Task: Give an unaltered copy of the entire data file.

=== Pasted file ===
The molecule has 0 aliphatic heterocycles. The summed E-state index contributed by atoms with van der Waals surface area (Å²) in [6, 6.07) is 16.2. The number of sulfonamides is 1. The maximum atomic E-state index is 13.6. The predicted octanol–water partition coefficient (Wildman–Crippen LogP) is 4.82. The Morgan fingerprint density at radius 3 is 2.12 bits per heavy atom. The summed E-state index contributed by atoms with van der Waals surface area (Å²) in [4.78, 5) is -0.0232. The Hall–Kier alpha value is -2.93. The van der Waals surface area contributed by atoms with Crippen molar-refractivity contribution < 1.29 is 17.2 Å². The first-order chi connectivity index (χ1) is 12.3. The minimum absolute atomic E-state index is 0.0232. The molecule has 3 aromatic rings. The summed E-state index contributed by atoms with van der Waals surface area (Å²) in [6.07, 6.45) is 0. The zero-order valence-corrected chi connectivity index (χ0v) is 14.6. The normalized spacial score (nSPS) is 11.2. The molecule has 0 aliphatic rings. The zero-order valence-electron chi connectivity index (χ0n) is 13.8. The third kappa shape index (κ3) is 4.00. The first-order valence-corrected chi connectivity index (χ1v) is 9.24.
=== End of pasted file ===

The molecule has 0 aliphatic heterocycles. The summed E-state index contributed by atoms with van der Waals surface area (Å²) in [6, 6.07) is 16.2. The number of sulfonamides is 1. The maximum atomic E-state index is 13.6. The predicted octanol–water partition coefficient (Wildman–Crippen LogP) is 4.82. The Morgan fingerprint density at radius 3 is 2.12 bits per heavy atom. The summed E-state index contributed by atoms with van der Waals surface area (Å²) in [4.78, 5) is -0.0232. The Hall–Kier alpha value is -2.93. The van der Waals surface area contributed by atoms with Crippen molar-refractivity contribution < 1.29 is 17.2 Å². The first-order chi connectivity index (χ1) is 12.3. The minimum absolute atomic E-state index is 0.0232. The molecule has 3 aromatic rings. The summed E-state index contributed by atoms with van der Waals surface area (Å²) in [6.07, 6.45) is 0. The zero-order valence-corrected chi connectivity index (χ0v) is 14.6. The normalized spacial score (nSPS) is 11.2. The molecule has 0 aliphatic rings. The zero-order valence-electron chi connectivity index (χ0n) is 13.8. The third kappa shape index (κ3) is 4.00. The first-order valence-corrected chi connectivity index (χ1v) is 9.24.